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How 'Trustless' Is Bitcoin, Really?


The computer scientist Jaron Lanier, an early reader of the paper, called the investigation “important and significant” in its ambitions and social implications.

Credit: Timo Lenzen

Alyssa Blackburn, a data scientist at Rice University and Baylor College of Medicine in Houston, has spent several years performing digital detective work with her trusty lab assistant, Hail Mary, a shiny black computer with orange trim. She has been collecting and analyzing leaks from the Bitcoin blockchain, the immutable public ledger that has recorded all transactions since the cryptocurrency's launch in January 2009.

Bitcoin represents a techno-utopian dream. Satoshi Nakamoto, its pseudonymous inventor, proposed that the world run not on centralized financial institutions but on an egalitarian, math-based electronic money system distributed through a computer network. And the system would be "trustless" — that is, it would not rely on a trusted party, such as a bank or government, to arbitrate transactions. Rather, as Satoshi Nakamoto wrote in a 2008 white paper, the system would be anchored in "cryptographic proof instead of trust." Or, as T-shirts proclaim: "In Code We Trust."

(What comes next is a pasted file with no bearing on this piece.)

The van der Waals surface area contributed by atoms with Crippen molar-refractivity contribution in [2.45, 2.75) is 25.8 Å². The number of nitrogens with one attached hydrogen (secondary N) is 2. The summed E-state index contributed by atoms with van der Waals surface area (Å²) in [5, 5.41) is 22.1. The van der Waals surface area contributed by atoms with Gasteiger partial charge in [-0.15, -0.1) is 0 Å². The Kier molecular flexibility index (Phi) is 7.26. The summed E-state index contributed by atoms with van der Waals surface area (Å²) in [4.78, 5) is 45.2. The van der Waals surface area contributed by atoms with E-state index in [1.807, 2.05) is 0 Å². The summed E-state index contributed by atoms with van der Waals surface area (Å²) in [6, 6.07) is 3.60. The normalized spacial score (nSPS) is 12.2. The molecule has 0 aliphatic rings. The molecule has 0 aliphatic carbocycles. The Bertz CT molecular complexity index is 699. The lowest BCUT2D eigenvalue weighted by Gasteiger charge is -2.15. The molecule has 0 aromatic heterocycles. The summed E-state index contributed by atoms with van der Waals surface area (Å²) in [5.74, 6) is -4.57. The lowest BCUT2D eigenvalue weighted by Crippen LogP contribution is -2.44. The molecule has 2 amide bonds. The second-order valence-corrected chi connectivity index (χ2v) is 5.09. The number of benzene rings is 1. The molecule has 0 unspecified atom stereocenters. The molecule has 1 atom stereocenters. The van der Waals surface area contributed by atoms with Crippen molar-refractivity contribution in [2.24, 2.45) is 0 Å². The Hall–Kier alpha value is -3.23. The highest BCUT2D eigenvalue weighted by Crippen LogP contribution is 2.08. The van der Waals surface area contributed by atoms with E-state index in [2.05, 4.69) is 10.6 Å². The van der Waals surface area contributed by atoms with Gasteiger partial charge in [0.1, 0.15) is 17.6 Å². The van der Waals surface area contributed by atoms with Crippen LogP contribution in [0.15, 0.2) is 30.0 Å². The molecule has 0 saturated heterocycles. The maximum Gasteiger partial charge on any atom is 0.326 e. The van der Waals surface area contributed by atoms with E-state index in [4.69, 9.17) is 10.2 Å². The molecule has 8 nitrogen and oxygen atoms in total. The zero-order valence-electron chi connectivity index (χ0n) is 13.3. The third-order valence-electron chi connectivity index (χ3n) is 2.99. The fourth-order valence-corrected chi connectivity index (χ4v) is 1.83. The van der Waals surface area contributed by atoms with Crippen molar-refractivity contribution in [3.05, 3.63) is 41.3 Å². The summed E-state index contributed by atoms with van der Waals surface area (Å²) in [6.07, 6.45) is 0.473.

The practicalities have proved complicated. Price turbulence is enough to induce the Bitcoin bends, and the system is environmentally destructive, since the computational network uses exorbitant amounts of electricity.

Ms. Blackburn said her project was agnostic to Bitcoin's pros and cons. Her goal was to pierce the scrim of anonymity, track the transaction flow from Day 1 and study how the world's largest cryptoeconomy emerged.

From The New York Times
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